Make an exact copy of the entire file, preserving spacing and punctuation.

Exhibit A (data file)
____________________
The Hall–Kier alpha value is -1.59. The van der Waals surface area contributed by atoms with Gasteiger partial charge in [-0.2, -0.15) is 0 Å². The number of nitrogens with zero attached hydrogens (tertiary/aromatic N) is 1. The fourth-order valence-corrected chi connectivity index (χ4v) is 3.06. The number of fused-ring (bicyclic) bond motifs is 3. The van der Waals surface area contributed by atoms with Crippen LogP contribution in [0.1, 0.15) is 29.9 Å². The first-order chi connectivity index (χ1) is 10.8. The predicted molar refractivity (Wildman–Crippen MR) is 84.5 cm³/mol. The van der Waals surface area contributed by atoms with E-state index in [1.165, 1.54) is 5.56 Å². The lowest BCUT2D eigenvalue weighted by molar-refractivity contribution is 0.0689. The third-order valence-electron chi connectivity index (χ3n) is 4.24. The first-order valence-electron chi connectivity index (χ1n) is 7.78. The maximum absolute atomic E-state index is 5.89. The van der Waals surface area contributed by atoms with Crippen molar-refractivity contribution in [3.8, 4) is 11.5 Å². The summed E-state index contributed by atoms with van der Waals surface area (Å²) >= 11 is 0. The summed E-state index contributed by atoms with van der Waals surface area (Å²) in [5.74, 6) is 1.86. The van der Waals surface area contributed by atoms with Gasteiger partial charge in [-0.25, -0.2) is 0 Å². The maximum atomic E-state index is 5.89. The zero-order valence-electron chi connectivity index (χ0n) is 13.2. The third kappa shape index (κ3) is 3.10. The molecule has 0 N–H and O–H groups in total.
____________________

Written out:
The Hall–Kier alpha value is -1.59. The van der Waals surface area contributed by atoms with Gasteiger partial charge in [-0.2, -0.15) is 0 Å². The number of nitrogens with zero attached hydrogens (tertiary/aromatic N) is 1. The fourth-order valence-corrected chi connectivity index (χ4v) is 3.06. The number of fused-ring (bicyclic) bond motifs is 3. The van der Waals surface area contributed by atoms with Crippen LogP contribution in [0.1, 0.15) is 29.9 Å². The first-order chi connectivity index (χ1) is 10.8. The predicted molar refractivity (Wildman–Crippen MR) is 84.5 cm³/mol. The van der Waals surface area contributed by atoms with E-state index in [1.165, 1.54) is 5.56 Å². The lowest BCUT2D eigenvalue weighted by molar-refractivity contribution is 0.0689. The third-order valence-electron chi connectivity index (χ3n) is 4.24. The first-order valence-electron chi connectivity index (χ1n) is 7.78. The maximum absolute atomic E-state index is 5.89. The van der Waals surface area contributed by atoms with Crippen molar-refractivity contribution in [3.8, 4) is 11.5 Å². The summed E-state index contributed by atoms with van der Waals surface area (Å²) >= 11 is 0. The summed E-state index contributed by atoms with van der Waals surface area (Å²) in [5.74, 6) is 1.86. The van der Waals surface area contributed by atoms with Gasteiger partial charge in [-0.25, -0.2) is 0 Å². The maximum atomic E-state index is 5.89. The zero-order valence-electron chi connectivity index (χ0n) is 13.2. The third kappa shape index (κ3) is 3.10. The molecule has 0 N–H and O–H groups in total.